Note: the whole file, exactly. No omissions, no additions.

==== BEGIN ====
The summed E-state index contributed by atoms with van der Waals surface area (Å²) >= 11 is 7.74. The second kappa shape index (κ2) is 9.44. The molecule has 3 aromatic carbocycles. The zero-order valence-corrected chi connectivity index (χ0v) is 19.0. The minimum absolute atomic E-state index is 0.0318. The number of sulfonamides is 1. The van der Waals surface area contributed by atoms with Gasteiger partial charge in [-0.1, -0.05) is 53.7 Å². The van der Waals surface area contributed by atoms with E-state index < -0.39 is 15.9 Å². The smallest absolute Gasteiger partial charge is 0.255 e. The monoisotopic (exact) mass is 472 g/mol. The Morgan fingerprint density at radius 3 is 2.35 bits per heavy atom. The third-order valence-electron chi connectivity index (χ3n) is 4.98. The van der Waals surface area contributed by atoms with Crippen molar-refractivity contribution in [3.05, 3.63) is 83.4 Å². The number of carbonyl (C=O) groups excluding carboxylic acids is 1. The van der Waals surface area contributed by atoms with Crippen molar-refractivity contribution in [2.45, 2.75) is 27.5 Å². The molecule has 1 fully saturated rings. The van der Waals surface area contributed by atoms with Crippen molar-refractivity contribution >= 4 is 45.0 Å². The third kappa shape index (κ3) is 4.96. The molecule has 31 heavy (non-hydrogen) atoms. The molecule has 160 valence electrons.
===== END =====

The summed E-state index contributed by atoms with van der Waals surface area (Å²) >= 11 is 7.74. The second kappa shape index (κ2) is 9.44. The molecule has 3 aromatic carbocycles. The zero-order valence-corrected chi connectivity index (χ0v) is 19.0. The minimum absolute atomic E-state index is 0.0318. The number of sulfonamides is 1. The van der Waals surface area contributed by atoms with Gasteiger partial charge in [-0.1, -0.05) is 53.7 Å². The van der Waals surface area contributed by atoms with E-state index < -0.39 is 15.9 Å². The smallest absolute Gasteiger partial charge is 0.255 e. The monoisotopic (exact) mass is 472 g/mol. The Morgan fingerprint density at radius 3 is 2.35 bits per heavy atom. The third-order valence-electron chi connectivity index (χ3n) is 4.98. The van der Waals surface area contributed by atoms with Crippen molar-refractivity contribution in [3.05, 3.63) is 83.4 Å². The number of carbonyl (C=O) groups excluding carboxylic acids is 1. The van der Waals surface area contributed by atoms with Crippen molar-refractivity contribution in [2.45, 2.75) is 27.5 Å². The molecule has 1 fully saturated rings. The van der Waals surface area contributed by atoms with Crippen molar-refractivity contribution >= 4 is 45.0 Å². The third kappa shape index (κ3) is 4.96. The molecule has 31 heavy (non-hydrogen) atoms. The molecule has 160 valence electrons.